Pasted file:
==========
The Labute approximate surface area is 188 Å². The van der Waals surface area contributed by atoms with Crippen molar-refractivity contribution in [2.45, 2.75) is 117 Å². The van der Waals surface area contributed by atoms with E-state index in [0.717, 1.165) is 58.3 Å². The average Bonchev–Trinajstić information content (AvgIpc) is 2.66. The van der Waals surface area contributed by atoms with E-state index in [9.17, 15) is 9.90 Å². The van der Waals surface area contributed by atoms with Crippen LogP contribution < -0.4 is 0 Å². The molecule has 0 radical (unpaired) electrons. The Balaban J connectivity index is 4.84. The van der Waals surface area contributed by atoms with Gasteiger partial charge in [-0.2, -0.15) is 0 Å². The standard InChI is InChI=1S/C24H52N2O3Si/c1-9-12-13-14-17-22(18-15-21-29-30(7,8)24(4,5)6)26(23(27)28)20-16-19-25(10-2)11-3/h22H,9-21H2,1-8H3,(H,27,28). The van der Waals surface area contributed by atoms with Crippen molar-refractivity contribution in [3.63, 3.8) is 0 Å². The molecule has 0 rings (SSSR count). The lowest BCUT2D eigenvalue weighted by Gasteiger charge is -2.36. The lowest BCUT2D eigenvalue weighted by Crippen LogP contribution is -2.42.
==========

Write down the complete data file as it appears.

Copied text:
The Labute approximate surface area is 188 Å². The van der Waals surface area contributed by atoms with Crippen molar-refractivity contribution in [2.45, 2.75) is 117 Å². The van der Waals surface area contributed by atoms with E-state index in [0.717, 1.165) is 58.3 Å². The average Bonchev–Trinajstić information content (AvgIpc) is 2.66. The van der Waals surface area contributed by atoms with E-state index in [9.17, 15) is 9.90 Å². The van der Waals surface area contributed by atoms with Crippen LogP contribution < -0.4 is 0 Å². The molecule has 0 radical (unpaired) electrons. The Balaban J connectivity index is 4.84. The van der Waals surface area contributed by atoms with Gasteiger partial charge in [-0.2, -0.15) is 0 Å². The standard InChI is InChI=1S/C24H52N2O3Si/c1-9-12-13-14-17-22(18-15-21-29-30(7,8)24(4,5)6)26(23(27)28)20-16-19-25(10-2)11-3/h22H,9-21H2,1-8H3,(H,27,28). The van der Waals surface area contributed by atoms with Crippen molar-refractivity contribution in [3.63, 3.8) is 0 Å². The molecule has 0 rings (SSSR count). The lowest BCUT2D eigenvalue weighted by Gasteiger charge is -2.36. The lowest BCUT2D eigenvalue weighted by Crippen LogP contribution is -2.42.